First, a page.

• They like you.  Who knows why?  Maybe they see similar traits in you – real or imaginary – that they believe they have.  Maybe they admire your brain, or your looks.  They like your personality.  They like your willingness to serve.  They may even like your abilities – but don’t count on it, and happily you don’t have to.  It doesn’t matter why they like you, just that they do.
  • You like them.  Again, it is obvious – we generally like the people who like us.   If you really like your boss, it will be clear; and also if you don’t.
  • You believe you can learn from them.   If you don’t, you won’t.  This means that you must genuinely admire the boss as well as like them.  They must know something that you don’t, and want to know.

When it comes to bosses, go for the very best you can get.  Don’t settle for a good but not great boss.

 

How to Get the Most from the Boss

  • Spend time with them.  Most people tend to avoid the boss, but the way to learn from a great boss is by osmosis – you absorb it from the air around them, by seeing what they do and how they do it.  You can’t observe them if you’re not there.  Try to engineer “social” time with them – driving to a meeting, a business trip, or a work-related semi-social event.  Measure how much time you spend in their office, and try to increase it.
  • Work out why they are going places.  What is their secret?  What do they know or do that lesser mortals don’t.  Learn from them and especially their short-cuts – what they do effortlessly and extremely well.  It may be as simple as their being willing to make decisions or take risks, or it may be that they make the right decisions most of the time.  How do they do that?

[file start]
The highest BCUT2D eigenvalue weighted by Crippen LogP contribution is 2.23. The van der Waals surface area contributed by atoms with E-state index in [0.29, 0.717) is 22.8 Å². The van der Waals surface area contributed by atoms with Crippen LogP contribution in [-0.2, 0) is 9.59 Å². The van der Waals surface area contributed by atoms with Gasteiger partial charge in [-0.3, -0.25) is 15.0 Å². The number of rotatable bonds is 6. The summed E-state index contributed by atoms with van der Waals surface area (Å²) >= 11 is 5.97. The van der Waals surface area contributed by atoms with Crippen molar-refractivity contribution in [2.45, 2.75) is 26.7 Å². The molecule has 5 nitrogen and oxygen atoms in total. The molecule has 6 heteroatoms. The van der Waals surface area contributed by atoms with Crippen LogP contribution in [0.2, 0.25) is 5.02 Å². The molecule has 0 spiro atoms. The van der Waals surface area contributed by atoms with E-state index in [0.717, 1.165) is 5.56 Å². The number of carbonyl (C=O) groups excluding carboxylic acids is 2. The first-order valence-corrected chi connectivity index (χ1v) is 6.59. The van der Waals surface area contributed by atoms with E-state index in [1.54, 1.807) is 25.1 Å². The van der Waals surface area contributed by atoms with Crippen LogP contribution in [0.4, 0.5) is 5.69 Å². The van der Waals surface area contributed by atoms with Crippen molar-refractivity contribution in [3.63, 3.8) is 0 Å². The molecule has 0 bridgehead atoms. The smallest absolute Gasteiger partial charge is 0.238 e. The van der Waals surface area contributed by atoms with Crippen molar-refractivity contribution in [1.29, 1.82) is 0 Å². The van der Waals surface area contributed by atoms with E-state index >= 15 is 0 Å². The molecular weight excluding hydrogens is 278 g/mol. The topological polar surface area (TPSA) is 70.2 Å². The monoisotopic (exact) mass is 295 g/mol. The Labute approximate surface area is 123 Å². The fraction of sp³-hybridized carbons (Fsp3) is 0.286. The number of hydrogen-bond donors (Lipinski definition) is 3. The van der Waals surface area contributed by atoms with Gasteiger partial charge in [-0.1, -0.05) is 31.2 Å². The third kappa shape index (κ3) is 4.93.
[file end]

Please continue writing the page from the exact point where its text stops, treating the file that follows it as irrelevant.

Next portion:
• Help them go new places fast.   What can you do to help the boss in his or her own career?  This may be hard to figure out, but it is one of the few hard things that is worth doing.
  • Get them to invest in helping you.  This is usually implicit in the boss-subordinate relationship, where the boss matters.
  • Disagree with them.  Not always, not often, but sometimes.  If you really think they are wrong, express your view respectfully but as persuasively as you can.  Great bosses respect that, and it may lead you to a higher synthesis – maybe the boss is partly right, and you too have a piece of the puzzle, so you actually help the boss.  Even if you are completely wrong, and the boss explains why, you will have learned something.  But only do it on important matters, where the disagreement can lead to better results.

Business is inherently social, and the social, intellectual, and subjective elements of boss-dom and subordinate-dom are massively important.  Though obvious, they are usually neglected.  Choosing your bosses and following them to success – and then helping your key people do the same – is not only one of the most effective ways to get ahead, but also one of the most pleasurable.